The fire that destroyed the familiy's first real house (as opposed to the makeshift shacks and tents usually provided by the farmer-employers).
I also listened to the version in Spanish, and it was equally wonderful.
I think a film SHOULD be made of this fine collection of well-structured vignettes: the tag line could be, 'an updated, and livelier, Grapes of Wrath'.
This colorful and poignant
I have enjoyed Michael Prichard narrations in the past (though I don't think I could say he ever sounds quite as interested in what he's reading, as in the sound of his own voice), but this particular combination is HORRID. Goldberger's extended essays are worth exploring so I'm managing for now to get past the mismatch with the speaker, but I would never recommend this version.
I really appreciated being able to listen to this fast and lively overview of Faulkner's work; the fact that it was free to members was a true bonus!
Sushi Boot Camp!
Hard to decide who my favorite character was, but I think Zoran -- the rather gonzo Australian sushi-chef trainer. Corson presented the real-life struggles of a whole range of characters with much empathy and charm, and the narrator masterfully gave each of them a distinctive voice.
Haven't listened to other Brian Nishi work, but will look for him again -- he is WONDERFUL at hitting the right tone, capturing a truly crazy range of accents, etc.!
I was glad to stretch out the listening because I wanted to re-connect with the adventure of the fledgling sushi chefs day by day, to savor the story and learn as much as I could...
I teach advanced English to Japanese executives, including restaurant executives, and this gave me so much 'food for thought'. But even without that, I recommend this audio version very highly, to anyone with any interest in sushi, in the global food industry, or in the fascinating culture of culinary training.
I would definitely provide more rousing portraits of immigrants, their families, places of birth, adaptation to destination communities, etc.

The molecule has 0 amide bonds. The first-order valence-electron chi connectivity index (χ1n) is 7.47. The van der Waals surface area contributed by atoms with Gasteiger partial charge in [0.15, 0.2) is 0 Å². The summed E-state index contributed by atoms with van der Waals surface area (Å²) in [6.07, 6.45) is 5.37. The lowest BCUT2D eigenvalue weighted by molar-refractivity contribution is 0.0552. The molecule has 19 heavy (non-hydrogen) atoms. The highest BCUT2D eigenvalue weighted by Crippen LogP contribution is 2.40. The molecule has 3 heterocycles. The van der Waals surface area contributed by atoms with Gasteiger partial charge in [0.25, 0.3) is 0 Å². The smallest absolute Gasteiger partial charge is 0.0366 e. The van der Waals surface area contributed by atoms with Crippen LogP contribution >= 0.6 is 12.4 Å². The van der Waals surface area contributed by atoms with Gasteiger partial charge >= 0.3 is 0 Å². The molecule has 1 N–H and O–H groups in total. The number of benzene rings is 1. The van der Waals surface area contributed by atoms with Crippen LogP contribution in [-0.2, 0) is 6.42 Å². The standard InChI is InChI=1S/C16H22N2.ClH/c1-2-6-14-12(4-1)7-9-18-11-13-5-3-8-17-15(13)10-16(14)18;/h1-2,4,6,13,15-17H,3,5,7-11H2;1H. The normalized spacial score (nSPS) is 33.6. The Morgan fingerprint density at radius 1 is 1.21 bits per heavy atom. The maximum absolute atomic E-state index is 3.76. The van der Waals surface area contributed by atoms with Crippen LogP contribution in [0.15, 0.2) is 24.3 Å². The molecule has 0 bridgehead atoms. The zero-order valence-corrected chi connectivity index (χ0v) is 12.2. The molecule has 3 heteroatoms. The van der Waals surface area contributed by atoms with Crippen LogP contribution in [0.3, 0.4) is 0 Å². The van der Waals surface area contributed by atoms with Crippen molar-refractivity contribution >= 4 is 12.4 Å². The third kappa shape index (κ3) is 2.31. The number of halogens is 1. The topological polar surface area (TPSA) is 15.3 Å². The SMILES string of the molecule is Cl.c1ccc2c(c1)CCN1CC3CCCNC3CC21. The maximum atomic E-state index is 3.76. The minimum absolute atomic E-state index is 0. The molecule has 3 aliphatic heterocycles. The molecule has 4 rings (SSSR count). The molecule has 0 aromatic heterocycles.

Since much of the value of the work is in statistics, an accompanying pdf would be useful.
While it did match the dense, dry the tone of the writing, I still would have liked it to be livelier!
Explore other works offering more human interest, and a more consolidated view of immigrant entrepreneurs' overall impact.
The absolutely authentic quality of Alice's 'voice' throughout.
When Alice, with full-blown Alzheimer's speaks on the disease at an international conference -- and receives a standing ovation.
Whew! It was just perfect in tone, pitch, emphasis -- it felt like a real gift, being able to listen to the woman who knew more about the text than anyone; who so obviously wrote it, and was now speaking it, out of love.
No, because being able to stop for a bit and return to it strengthened the feeling of spending days with Alice, who was a truly compelling character.
I am very grateful to the friends who recommended I read this, and to Lisa Genova for writing it. I understand more about Alzheimers, on so many different humane and even hopeful dimensions, than I ever expected to.
Lots of movement and suspense, well-drawn characters (including one really impressive 'weasel' character who reminded me a bit of Angel on the old Rockford Files), a good sense of place (the Hamptons, though -- just a detail -- a few locales do get mispronounced, like Jobs-jahbs instead of Jobs-jobes Lane in Southampton.) Considerable international intrigue also blends into what starts as a local mystery. A thoroughly enjoyable 'read', and I can definitely see why Christopher Lane has so many narration credits -- he's truly wonderful.
I not only laughed and cried while listening to Champlain's Dream; I gasped and hooted, flinched, was struck speechless...ran through the whole gamut of emotive reactions, because the story is told in such masterfully immediate fashion, and the narration is SO, so good. But -- cried? over a HISTORY book? Well, yes: at the end, as the author summarized all the very sane and salient points he'd made through the course of the book, as to how Champlain might be a model for 'leadership qualities', I was actually moved to tears. A truly enjoyable and thoroughly edifying audio experience.
This is a GREAT walking tour of SFO's North Beach, featuring lots of lively info that I (a onetime Bay Area resident) didn't know, delivered by a really personable and knowledgeable guide.
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